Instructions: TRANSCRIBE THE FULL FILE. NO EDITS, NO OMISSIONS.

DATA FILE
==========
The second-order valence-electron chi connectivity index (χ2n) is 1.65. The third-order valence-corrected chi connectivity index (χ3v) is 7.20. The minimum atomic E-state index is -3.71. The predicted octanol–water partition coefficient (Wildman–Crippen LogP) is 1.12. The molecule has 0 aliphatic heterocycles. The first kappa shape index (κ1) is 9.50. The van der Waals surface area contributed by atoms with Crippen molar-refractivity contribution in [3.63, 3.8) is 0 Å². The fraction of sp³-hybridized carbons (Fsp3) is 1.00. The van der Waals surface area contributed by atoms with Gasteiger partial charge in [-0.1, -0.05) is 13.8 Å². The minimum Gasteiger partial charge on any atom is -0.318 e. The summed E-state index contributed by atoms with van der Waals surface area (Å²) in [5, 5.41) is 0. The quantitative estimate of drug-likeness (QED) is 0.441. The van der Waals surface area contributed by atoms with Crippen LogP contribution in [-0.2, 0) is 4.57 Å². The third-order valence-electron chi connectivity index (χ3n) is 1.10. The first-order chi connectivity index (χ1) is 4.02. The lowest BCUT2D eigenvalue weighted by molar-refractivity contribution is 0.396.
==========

The second-order valence-electron chi connectivity index (χ2n) is 1.65. The third-order valence-corrected chi connectivity index (χ3v) is 7.20. The minimum atomic E-state index is -3.71. The predicted octanol–water partition coefficient (Wildman–Crippen LogP) is 1.12. The molecule has 0 aliphatic heterocycles. The first kappa shape index (κ1) is 9.50. The van der Waals surface area contributed by atoms with Crippen molar-refractivity contribution in [3.63, 3.8) is 0 Å². The fraction of sp³-hybridized carbons (Fsp3) is 1.00. The van der Waals surface area contributed by atoms with Gasteiger partial charge in [-0.1, -0.05) is 13.8 Å². The minimum Gasteiger partial charge on any atom is -0.318 e. The summed E-state index contributed by atoms with van der Waals surface area (Å²) in [5, 5.41) is 0. The quantitative estimate of drug-likeness (QED) is 0.441. The van der Waals surface area contributed by atoms with Crippen LogP contribution in [-0.2, 0) is 4.57 Å². The third-order valence-electron chi connectivity index (χ3n) is 1.10. The first-order chi connectivity index (χ1) is 4.02. The lowest BCUT2D eigenvalue weighted by molar-refractivity contribution is 0.396.